The surface to be plated must be clean in order for the chromium deposit to bond properly. Dirt, grease, oil, paint, marking dyes or any foreign film on the workpiece will weaken the adhesion, resulting in peeled or blistered chrome. In severe cases, it will prevent the chromium from depositing altogether. If the bond was marginal, even if it stands up to the grinding or polishing operations after plating, the useful life expectancy for the part will probably be shortened if the chrome peels, or if it allows corrosion to form between the base metal and chrome layer.

Cleaning is usually performed after racking, where the part and rack go through the cleaning steps together. However, in some cases, it is easier or even necessary to clean the part before racking. For example, if you are using exposed aluminum racks, and you plan to clean the part in an aggressive sodium hydroxide-based cleaner, the solution would attack the exposed aluminum metal.

There are many ways to clean a part before chrome plating. The most common methods are discussed in the following paragraphs.

Abrasive Blasting

Abrasive blasting is generally used for most of the workload (Exhibit 4-30). It provides a good surface for chromium plating. Parts heavily covered with oil and grease will require precleaning prior to abrasive blasting so that the blast media is not contaminated. This should be accomplished with steam cleaning, degreasing, or a soak cleaner.

Abrasive-media blasting is especially helpful with hard-to-remove films, corrosion, or scale. There are many types of blast media available, from oxides or carbide species to ground-up corn cobs and plastic blast media. Aluminum oxide is the most commonly used in chrome plating shops. Glass bead blasting is also common and it is particularly useful for cleaning threaded or other precision areas of parts where more aggressive media would change the shape or contour. Vapor blast (or wet blast) units, which combine blast media and water vapor, are also popular.

It's important to replace blast media frequently so that it is always clean. Otherwise, the blasting procedure may actually impinge soils onto the workpiece.

Alkaline Cleaning

These tanks come in two basic configurations:

  • Hot soak clean tanks rely on heated chemicals to remove the grease, oils or foreign films.
  • Electroclean tanks add direct current electricity to the cleaning system, making it even more effective.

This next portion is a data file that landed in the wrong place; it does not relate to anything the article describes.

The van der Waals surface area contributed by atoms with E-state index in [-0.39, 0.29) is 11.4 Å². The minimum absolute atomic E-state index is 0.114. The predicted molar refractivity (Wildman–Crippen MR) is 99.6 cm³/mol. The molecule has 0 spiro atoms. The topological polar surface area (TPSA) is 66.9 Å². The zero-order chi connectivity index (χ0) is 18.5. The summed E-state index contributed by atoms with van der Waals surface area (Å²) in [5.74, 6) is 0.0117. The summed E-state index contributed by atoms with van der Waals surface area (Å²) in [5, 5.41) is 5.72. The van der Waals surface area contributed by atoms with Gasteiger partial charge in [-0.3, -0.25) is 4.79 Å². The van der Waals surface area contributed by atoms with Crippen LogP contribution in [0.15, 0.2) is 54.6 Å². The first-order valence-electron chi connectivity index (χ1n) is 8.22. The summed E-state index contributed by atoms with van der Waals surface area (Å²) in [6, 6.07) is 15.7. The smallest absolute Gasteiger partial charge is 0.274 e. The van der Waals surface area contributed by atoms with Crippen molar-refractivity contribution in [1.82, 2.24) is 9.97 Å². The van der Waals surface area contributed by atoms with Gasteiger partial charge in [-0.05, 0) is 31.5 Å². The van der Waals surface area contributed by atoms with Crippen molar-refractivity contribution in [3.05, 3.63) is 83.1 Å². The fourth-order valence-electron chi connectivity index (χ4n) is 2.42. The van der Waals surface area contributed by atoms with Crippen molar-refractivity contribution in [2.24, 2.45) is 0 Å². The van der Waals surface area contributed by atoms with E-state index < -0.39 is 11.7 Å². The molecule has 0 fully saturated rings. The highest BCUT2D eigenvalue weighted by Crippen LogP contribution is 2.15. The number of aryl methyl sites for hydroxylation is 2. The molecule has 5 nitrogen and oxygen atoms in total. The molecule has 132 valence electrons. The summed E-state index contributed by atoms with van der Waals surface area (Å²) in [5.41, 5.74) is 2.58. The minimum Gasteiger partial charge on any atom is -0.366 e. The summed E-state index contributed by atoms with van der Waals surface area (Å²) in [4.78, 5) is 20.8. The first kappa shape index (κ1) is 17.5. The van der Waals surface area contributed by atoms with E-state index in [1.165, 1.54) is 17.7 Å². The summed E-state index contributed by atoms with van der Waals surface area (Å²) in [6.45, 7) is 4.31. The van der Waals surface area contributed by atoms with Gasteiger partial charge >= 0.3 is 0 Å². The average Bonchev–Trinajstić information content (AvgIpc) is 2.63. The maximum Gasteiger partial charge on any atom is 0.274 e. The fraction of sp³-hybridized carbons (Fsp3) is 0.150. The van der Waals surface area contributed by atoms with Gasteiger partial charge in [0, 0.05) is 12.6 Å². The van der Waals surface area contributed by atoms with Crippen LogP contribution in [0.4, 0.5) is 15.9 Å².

With either system the cleaning solutions have a complex chemical makeup with multiple components or constituents, and are almost always purchased from vendors as commercial formulations. Very few plating shops formulate their own cleaners from raw chemicals. The cleaning mechanisms for alkaline cleaners are as complex as their chemical makeup:

  • Displacement cleaners use surfactants or wetting agents to remove oils, which then float to the surface of the cleaning solution.
  • Emulsifying cleaners also use surfactants to penetrate the soils, but they are broken down into small particles that remain suspended in the solution.
  • Deflocculation cleaners surround soils and remove them from the surface of the workpiece; the soils end up in suspension.
  • Saponification cleaners break down certain types of soils or oils and convert them to water-soluble compounds, which are actually dissolved in the cleaning solution.
Exhibit 4-30. Abrasive blasting cabinet containing glass bead media.

Different aqueous alkaline cleaners each have advantages and disadvantages. The decision as to which chemistry is most effective for a given application is often best made by the companies that offer the commercial cleaners. The plating shop should specify what soils are likely to be present on the parts to be plated and what types of equipment are available.

With electrocleaning, the part to be cleaned is usually connected to the positive pole of the rectifier, and the bare steel tank walls are made negative. This is referred to as anodic electrocleaning. This arrangement is effective at dislodging soils from the workpiece. Another advantage is that it does not promote hydrogen embrittlement of the part, since oxygen gas is released at the part instead of hydrogen. However, parts which are not susceptible to hydrogen embrittlement may benefit from cathodic electrocleaning, which reduces the amount of carbon or other alloy compositions pulled to the surface. Periodic reversing electrocleaning is very common, whereby the polarity of the rectifier is reversed multiple times during the cleaning process. Usually, the periodic reverse process ends on an anodic cycle.